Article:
Possible long term effects of an active TLR 
 
Balance and coordination Low muscle tone Exhaustion Spacial awareness issues W sitting, toe walking Motion sickness Can be cross eyed Visual, speech, auditory problems Problems going up or down the stairs Following instructions 
 
 
Spinal Galant 
 
This reflex commonly works alongside the one below, the ATNR.  It rotates the hips when the back is touched, helping with descending down the birth canal.  It is also responsible for and will help with tummy time, helping with the wriggling along on the tummy before crawling.  A retained spinal galant can be linked to bed wetters over the age of 5 or 6. 

 Possible long term effects of an active spinal galant reflex 
 
Bed wetting  Poor posture Fidgeting Scollosis Poor concentration Fatigue 
 
 
Asymmetrical Tonic Neck Reflex (ATNR) 
 
Should be integrated by about 6 months. 
 
The movement is when a baby turns its head then the arm and leg on the side that the head is turned, also extend. It helps develop muscle tone to aid going down the delivery canal.  Develops vision from near sighted to far sighted and then to near again.  Eg the baby sees it’s hands up close in the midline position, in front of it’s face, turns it’s head and extends it’s arm, seeing it’s hand at a distance, then tracks it back to midline.  This develops into turning of the head, seeing a toy, grasping the toy, bringing it back to the mouth to chew on.  Coordination, muscle tone and vision are all being developed here.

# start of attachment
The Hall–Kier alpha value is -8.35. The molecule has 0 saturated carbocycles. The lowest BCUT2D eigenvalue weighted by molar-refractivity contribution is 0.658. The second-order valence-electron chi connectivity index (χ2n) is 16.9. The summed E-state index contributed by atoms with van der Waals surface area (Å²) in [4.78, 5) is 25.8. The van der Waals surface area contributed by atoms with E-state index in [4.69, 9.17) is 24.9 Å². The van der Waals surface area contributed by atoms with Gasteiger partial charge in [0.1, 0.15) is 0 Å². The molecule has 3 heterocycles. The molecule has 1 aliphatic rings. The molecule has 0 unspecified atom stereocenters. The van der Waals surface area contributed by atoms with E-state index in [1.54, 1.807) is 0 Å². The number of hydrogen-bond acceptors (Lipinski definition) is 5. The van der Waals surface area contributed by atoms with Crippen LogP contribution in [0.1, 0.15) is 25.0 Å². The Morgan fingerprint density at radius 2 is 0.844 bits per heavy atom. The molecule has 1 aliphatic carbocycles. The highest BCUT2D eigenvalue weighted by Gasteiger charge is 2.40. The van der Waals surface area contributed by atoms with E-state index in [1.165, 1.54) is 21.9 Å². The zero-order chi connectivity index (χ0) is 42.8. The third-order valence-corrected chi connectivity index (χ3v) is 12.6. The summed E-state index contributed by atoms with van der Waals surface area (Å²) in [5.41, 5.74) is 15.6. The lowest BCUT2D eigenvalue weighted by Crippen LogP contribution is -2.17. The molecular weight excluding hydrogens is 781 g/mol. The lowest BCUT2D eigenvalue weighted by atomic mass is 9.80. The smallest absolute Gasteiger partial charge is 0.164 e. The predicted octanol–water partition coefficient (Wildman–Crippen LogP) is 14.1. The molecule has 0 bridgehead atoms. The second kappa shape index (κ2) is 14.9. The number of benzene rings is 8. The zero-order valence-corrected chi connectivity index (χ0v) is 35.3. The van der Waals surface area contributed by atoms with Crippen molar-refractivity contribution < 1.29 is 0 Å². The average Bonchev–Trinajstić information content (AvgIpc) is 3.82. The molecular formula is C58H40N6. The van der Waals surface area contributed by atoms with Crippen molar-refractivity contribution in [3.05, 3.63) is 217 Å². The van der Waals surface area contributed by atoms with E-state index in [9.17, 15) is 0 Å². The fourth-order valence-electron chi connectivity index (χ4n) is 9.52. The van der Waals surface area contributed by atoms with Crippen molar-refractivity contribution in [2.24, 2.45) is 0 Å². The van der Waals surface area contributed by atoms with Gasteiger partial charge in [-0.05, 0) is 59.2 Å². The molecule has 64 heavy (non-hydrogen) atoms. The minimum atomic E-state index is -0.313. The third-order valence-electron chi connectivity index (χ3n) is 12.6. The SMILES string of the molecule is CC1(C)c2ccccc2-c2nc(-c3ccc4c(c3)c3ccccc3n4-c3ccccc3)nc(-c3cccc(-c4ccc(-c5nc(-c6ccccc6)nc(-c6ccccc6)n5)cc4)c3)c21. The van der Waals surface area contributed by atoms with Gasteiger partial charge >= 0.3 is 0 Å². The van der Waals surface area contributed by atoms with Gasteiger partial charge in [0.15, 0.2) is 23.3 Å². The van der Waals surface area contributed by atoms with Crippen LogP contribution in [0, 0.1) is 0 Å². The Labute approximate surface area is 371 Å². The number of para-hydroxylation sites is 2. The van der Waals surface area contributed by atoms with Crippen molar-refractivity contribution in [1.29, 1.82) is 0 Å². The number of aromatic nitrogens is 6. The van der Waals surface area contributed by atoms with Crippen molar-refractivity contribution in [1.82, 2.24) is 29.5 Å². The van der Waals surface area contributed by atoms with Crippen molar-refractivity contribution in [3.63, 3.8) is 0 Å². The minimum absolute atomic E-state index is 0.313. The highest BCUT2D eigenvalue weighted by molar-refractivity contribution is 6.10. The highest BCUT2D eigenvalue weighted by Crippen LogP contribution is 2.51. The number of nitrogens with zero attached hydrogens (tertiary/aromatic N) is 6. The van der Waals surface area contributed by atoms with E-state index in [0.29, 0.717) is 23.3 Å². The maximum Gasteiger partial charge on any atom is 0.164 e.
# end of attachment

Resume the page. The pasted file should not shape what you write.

Possible long term effects of an active ATNR 
 
Problems with vision Dyslexia Reading, listening, handwriting and dyscalculia Following instructions Lack of prominence in left hand or right hand Concentration  Balance 
 
 
 
Symmetrical Tonic Neck Reflex STNR 
 

This reflex emerges at about 5-6 months and is short lived. The reflex is designed to help the baby lift and control it’s head.  This is designed to help with far vision and to assist with crawling. By this point the baby should be able to roll over and raise up on its knees.  Head control will help strengthen the arms so that the baby is on all fours, being able to look forwards and from left to right and vice versa.   
 
 
If it doesn’t integrate and remains active it will create developmental blocks 
 
Possible long term effects of an active STNR 
 
Fidgeting and poor posture 
Slouching Difficulty with vision Writing and reading problems Messy eating Muscle tension Ape like walking 
 
 

 


Oral, Hand and Foot Reflexes 
 
Can be linked.  When these reflexes remain active there is a tendency to move the mouth when writing or to stick the tongue out.  Active foot reflexes interfere with walking. 
 
Possible Long term effects of an active oral, hand and foot reflex 
 
Speech delay Handwriting difficulties and poor pencil grip Loose ankles Walking on sides of feet Swallowing problems Tongue sticking out when concentrating